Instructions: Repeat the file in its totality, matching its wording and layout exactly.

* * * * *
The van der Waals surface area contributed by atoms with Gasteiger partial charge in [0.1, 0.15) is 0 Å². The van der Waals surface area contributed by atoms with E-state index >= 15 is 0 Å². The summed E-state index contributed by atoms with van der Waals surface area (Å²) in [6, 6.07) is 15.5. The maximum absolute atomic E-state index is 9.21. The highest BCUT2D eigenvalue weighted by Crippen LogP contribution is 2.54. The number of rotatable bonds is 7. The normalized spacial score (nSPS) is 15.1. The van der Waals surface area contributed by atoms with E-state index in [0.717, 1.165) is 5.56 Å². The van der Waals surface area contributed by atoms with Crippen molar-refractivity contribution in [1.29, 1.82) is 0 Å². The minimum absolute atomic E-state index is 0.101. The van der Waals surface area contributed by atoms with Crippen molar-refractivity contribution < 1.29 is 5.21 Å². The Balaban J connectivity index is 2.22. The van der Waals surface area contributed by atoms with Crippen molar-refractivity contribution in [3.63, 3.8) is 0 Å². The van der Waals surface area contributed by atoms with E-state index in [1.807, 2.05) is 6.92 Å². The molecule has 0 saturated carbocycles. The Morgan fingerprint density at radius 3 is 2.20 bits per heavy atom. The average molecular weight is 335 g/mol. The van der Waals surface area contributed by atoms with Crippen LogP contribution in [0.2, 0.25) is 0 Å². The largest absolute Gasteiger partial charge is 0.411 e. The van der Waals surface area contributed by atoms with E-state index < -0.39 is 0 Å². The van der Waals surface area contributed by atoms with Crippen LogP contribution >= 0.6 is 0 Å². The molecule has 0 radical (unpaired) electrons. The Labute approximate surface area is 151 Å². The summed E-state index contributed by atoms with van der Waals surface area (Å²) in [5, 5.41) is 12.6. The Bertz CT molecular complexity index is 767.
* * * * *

The van der Waals surface area contributed by atoms with Gasteiger partial charge in [0.1, 0.15) is 0 Å². The van der Waals surface area contributed by atoms with E-state index >= 15 is 0 Å². The summed E-state index contributed by atoms with van der Waals surface area (Å²) in [6, 6.07) is 15.5. The maximum absolute atomic E-state index is 9.21. The highest BCUT2D eigenvalue weighted by Crippen LogP contribution is 2.54. The number of rotatable bonds is 7. The normalized spacial score (nSPS) is 15.1. The van der Waals surface area contributed by atoms with E-state index in [0.717, 1.165) is 5.56 Å². The van der Waals surface area contributed by atoms with Crippen molar-refractivity contribution in [1.29, 1.82) is 0 Å². The minimum absolute atomic E-state index is 0.101. The van der Waals surface area contributed by atoms with Crippen molar-refractivity contribution < 1.29 is 5.21 Å². The Balaban J connectivity index is 2.22. The van der Waals surface area contributed by atoms with Crippen molar-refractivity contribution in [3.63, 3.8) is 0 Å². The van der Waals surface area contributed by atoms with E-state index in [1.807, 2.05) is 6.92 Å². The molecule has 0 saturated carbocycles. The Morgan fingerprint density at radius 3 is 2.20 bits per heavy atom. The average molecular weight is 335 g/mol. The van der Waals surface area contributed by atoms with Crippen LogP contribution in [0.2, 0.25) is 0 Å². The largest absolute Gasteiger partial charge is 0.411 e. The van der Waals surface area contributed by atoms with E-state index < -0.39 is 0 Å². The van der Waals surface area contributed by atoms with Crippen LogP contribution >= 0.6 is 0 Å². The molecule has 0 radical (unpaired) electrons. The Labute approximate surface area is 151 Å². The summed E-state index contributed by atoms with van der Waals surface area (Å²) in [5, 5.41) is 12.6. The Bertz CT molecular complexity index is 767.